Notifications & Messages

Jared Hamilton
From: Jared Hamilton
Hey - It’s time to join the thousands of other dealer professionals on DrivingSales. Create an account so you can get full access to the articles, discussions and people that are shaping the future of the automotive industry.
×
ActivEngage

ActivEngage

Exclusive Blog Posts

MDP 049 | The Darkest Timeline with 360Booth's Jay Smithweck

MDP 049 | The Darkest Timeline with 360Booth's Jay Smithweck

#TheDarkestTimeline #360Booth #Vroom #VDP #DigitalRetailer   Join David & David with Special Guest 360Booth's Jay Smithweck talking Comm…

How to Earn an A for Your BDC | KPI Cafe Season 5 Bonus 1

How to Earn an A for Your BDC | KPI Cafe Season 5 Bonus 1

In this bonus episode of the KPI Cafe, Josh Mitchell, BDC Director for Hubert Vester Auto Group, sits down with Host Dane Saville to discuss a few of the m…

Service Writer Training: People Skills Your Customers Will Love

Service Writer Training: People Skills Your Customers Will Love

Service writers do a lot of things. But, of all the things they do, the most important is managing the relationships with your customers. That’s not an e…

Master Class Homework Packet: HCM Business Plan

Master Class Homework Packet: HCM Business Plan

For those of you in a Master Class, You’ve just learned about creating a Human Capital Management business plan and how it can systematically help…

Create Change with the People-Process-Technology Framework 

Create Change with the People-Process-Technology Framework 

How many times did you come back from a 20-group or a DSES 2020, DrivingSales Executive Summit, with a great idea that can help your organization get the r…

GM's Electric Car: Stuck in Neutral?

 

General Motors can’t seem to get the Chevy Volt off of dealership lots – the American automaker has recently suspended production of its plug-in electric for five weeks while it tries to unload its excess inventory of “advanced vehicles” onto consumers. In an effort to stimulate the sales of fuel-efficient cars like the Volt, President Obama has suggested that drivers receive a $10,000 tax credit for the purchase of hybrids and electric vehicles. This proposal comes as demand steadily grows for for long-haul trucks, which account for 20% of the nation’s fuel consumption.

The vitriol and malice found in the comments section of nearly any article on the subject might lead you to believe that the elimination of oil dependence is somehow a political issue. But put aside ideology for just a second, and let’s think this through. Cutting gasoline usage means lowering petroleum demand, which means lower prices at the pump. Lower fuel costs would lead to decreased transportation and shipping expenditures, which will ultimately lower the cost of all goods that are delivered by truck, boat, or plane. As electric batteries become more efficient at affordable prices, fuel independence glimmers on the horizon – which is great news for everyone except Exxon execs and Saudi princes. So why can’t GM sell more Volts?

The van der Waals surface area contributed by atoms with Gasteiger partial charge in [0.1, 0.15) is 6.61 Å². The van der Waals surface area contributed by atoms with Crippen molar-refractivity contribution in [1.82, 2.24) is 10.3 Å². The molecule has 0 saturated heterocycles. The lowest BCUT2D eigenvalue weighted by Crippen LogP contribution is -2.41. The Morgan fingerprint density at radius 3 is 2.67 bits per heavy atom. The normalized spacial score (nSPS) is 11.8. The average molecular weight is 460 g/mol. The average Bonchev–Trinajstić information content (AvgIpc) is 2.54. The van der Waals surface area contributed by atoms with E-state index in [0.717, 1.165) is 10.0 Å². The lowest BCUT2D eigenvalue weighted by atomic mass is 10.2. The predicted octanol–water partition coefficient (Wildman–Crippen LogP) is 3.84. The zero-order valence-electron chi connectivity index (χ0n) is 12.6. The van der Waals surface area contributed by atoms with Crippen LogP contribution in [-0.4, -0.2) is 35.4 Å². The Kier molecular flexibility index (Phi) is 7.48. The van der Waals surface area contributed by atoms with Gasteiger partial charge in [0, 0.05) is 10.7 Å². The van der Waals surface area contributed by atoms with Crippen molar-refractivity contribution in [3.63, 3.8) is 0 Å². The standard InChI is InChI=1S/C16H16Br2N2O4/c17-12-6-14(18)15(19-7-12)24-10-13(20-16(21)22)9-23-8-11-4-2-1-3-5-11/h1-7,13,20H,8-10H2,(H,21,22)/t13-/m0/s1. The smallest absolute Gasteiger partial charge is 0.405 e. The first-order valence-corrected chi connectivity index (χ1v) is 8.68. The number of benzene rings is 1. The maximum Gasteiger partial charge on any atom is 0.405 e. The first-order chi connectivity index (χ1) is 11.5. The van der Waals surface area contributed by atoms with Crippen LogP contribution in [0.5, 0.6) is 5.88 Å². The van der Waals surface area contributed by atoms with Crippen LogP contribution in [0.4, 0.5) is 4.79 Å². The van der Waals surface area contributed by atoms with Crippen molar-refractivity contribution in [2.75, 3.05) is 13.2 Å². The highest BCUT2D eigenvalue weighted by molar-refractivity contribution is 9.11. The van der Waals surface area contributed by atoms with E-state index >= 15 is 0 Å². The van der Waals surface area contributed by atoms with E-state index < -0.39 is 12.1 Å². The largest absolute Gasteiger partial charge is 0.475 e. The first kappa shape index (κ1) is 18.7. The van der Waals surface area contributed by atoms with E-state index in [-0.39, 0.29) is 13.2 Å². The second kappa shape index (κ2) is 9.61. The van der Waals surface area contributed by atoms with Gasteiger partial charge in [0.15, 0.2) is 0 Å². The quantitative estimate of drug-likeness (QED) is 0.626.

Part of the consumer reluctance stems from the car’s sticker price. A Chevy Volt has a base MSRP of almost $40,000 –  putting it in the same price category as a luxury-class automobile. To truly foster adoption of electric vehicles, OEMs will need to cut the price tag upfront. Some suggest that a consumer tax credit isn’t the answer. Instead of providing hybrid-electric buyers with a $10,000 credit down the road, Washington could credit GM instead, allowing the electric car to enter the market at a reduced price. After all, “$30,000” sounds a lot better than “$40,000 (with rebate),” right?

Of course, that’s assuming the price reduction will trickle down to consumers – and automaker money has proven to be notoriously sticky in the past. Ted Rubin, co-founder and President of ActivEngage, believes that any tax credits should benefit consumers directly. “A discount for the manufacturer might help create the inventory, but a discount for the consumer creates demand. Supply-side economics won’t work. You have to create the demand first.” Rubin also says that automakers already take advantage of a vast amount of government incentives – which oftendon’t translate into consumer savings.

So what lies ahead for the electric automobile? Rubin knows that OEMs already have the technology to develop purely electric vehicles – they just aren’t ready to spend the extraordinary development and production costs. Young, progressive carmakers like Fisker and Tesla Motorshave demonstrated their own battery-powered cars that can run for over 200 miles on a single charge. “If these companies can make them,” Rubin says, “so can major firms with billion-dollar budgets.”

Perhaps the only thing that will increase the electric adoption rate is time. Rising gas prices and improvements in battery technology will eventually provoke the American public into supplanting an inefficient, finite energy source with a low-cost, limitless alternative. Fuel independence is more than a divisive, political buzzword. It represents the way forward, the only logical future for automotive manufacturers and dealers. As the producer of the first purely electric car, GM has a huge advantage – if it can only shift out of neutral.

_
We need the opinions of dealers! If you have any thoughts about hybrid/electrics or how their introduction will affect your dealership, leave them in a comment at our blog!

 

Jeremy Alicandri
Stephen, I'm not sure why you are quoting a CEO of a live chat company as your industry reference? Regardless, a dealer's perspective: as much as customers love the perception of hyrbid/electric vehicles, they are reluctant to buy vehicles if they cannot realize any economic incentives. Ultimately, the automobile manufacturers must pursue innovation, and create vehicles that are pragmatic - not just "cool" to talk about.

 Unlock all of the community & features  Join Now